In less than a decade, Sridhar Ramaswamy went from Google grunt to Senior VP of Ads and Commerce. After a decade and a half at Google, Sridhar decided he’d had enough with data-driven search and that the sector was in need for disruption. Enter Neeva, a privacy-focussed, user-centric and subscription-based search engine. Funded in part by Greylock Partners, Neeva has raised over USD 100m—despite the seemingly long odds of outperforming Sridhar’s former employer. In this episode of the OMR Podcast International with Scott Peterson, Sridhar spoke about the genesis for Neeva and how search without search history works, while also engaging in an at-length discussion about Sridhar’s time as an exec at one of the Big Four.
The trapping allure of free
“It was a very broad and sprawling role involving a USD 100b business and a 10,000-person team,” recalls Sridhar Ramaswamy of what job as Senior VP of Advertising and Commerce at Google entailed, the scale and dimensions of which are simply staggering. What’s also truly remarkable is that Sridhar was “the guy” tasked with building up ads at Google, i.e. the department that made ALL the money. Under his aegis, Google’s ad division grew and grew, from beginnings where Yahoo was the top search engine, to an annual revenue today of USD 60 billion in the US alone—just on search ads. But that success came at a substantial cost to users and privacy.
While he looks back fondly of his time at Google, calling it “an amazing journey,” he saw how “the enormous benefits of scale were being monopolized by a few in Silicon Valley” to the detriment of users. “The advertising model first trapped people into free products and then slowly, but surely cranked up the ad load on them, so that much of the benefits of scale went to companies, to the creators of the software.” He went on to say that the effects of this monopolization have exacerbated the current social disparities in the US and beyond, shutting off so many from the benefits that technology creates.
A toxic mix leads to a paradigm shift
As a high-ranking executive at Google, Sridhar was a member of the absolute inner sanctum, and as such was involved in discussions that ultimately benefitted the aforementioned select few. “It is one of my toughest learnings in life. A series of small, seemingly ok decisions can still lead to something that you are honestly just not proud of.” Sridhar came to realize that he was one of the people responsible for decisions that ultimately led to the creation of non-stop ads, a surveillance-based advertising network and tons of dubious content on YouTube. “[It was] distasteful and this reliance on growth at all costs and advertising was really producing toxic mixes.”
Confronting with the cost for Google’s success, Sridhar changed course. First joining venture capital firm Greylock (who is the primary investor in Neeva) and then going all-in on his about face from Google by founding a privacy-focussed, user-centric search engine in Neeva in 2019. “We (Sridhar and his co-founder Vivek Raghunathan – author’s note) quickly became incredibly excited by what would be possible with a focus solely on the user—After 20, 25 years of the Internet and search engines, we felt that it was time for a dramatically different point of view.” Investors seem to agree, as Neeva has raised USD 80m in funding across two separate rounds, acquiring investments from esteemed VC firms Greylock and Sequoia.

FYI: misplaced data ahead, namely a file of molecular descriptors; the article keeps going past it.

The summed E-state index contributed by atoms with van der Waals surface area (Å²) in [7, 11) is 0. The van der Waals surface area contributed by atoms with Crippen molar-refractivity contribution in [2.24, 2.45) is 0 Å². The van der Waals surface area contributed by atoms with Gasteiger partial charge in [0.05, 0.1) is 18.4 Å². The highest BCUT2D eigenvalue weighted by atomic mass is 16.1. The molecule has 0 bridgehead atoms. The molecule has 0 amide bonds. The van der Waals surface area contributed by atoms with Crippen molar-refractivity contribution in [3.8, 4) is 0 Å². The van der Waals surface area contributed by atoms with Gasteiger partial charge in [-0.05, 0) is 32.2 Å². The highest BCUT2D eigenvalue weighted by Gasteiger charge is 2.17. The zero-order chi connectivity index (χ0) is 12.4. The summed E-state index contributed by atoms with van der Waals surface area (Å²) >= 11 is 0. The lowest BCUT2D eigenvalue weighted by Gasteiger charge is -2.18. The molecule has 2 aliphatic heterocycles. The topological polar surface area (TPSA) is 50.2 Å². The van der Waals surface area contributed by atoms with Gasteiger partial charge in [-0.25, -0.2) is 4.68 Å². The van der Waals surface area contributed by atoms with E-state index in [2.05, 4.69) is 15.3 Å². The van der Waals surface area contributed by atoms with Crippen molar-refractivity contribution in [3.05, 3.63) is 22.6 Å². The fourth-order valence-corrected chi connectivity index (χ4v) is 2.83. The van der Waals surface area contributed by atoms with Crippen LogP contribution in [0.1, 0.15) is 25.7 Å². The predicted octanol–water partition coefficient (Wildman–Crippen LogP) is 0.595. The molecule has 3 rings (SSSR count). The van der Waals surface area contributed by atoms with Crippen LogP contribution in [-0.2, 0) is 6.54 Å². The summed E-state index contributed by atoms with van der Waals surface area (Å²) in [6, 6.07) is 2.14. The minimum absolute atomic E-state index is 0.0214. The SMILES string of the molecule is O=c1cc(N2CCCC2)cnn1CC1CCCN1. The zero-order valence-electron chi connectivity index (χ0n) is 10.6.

The bigger, the better
The focus of Neeva is not on monetizing or ads (it generates revenue solely through subscriptions), but rather on getting users the information they need—which per sé leads us to the delicate balancing act of utility and privacy. In Sridhar’s eyes, it’s all about user empowerment and transparency. “You are in charge. All default choices are going to be clear an obvious. We don’t keep any search history. The search query itself is a very strong indicator of what you are looking for.”
The bet for Sridhar and Neeva is that by focussing on the user, only the user and nothing but the user, they will be able to retain the spirit of innovation prevalent in the early days at Mountain View. “We live in this strange world where products like Google and Amazon are actively getting worse—it’s impossible to tell what is an ad and what is not,” says Sridhar. “The aim for Neeva is to keep growth and performance in lock-step with one another […] to create a wonderful product that captures a lot of the early magic of Google.”
Check out the full episode of the OMR Podcast International with Neeva founder and CEO Sridhar Ramaswamy for more on privacy versus utility, his time at Google and what success for a (currently) small fish like Neeva is when competing with Google.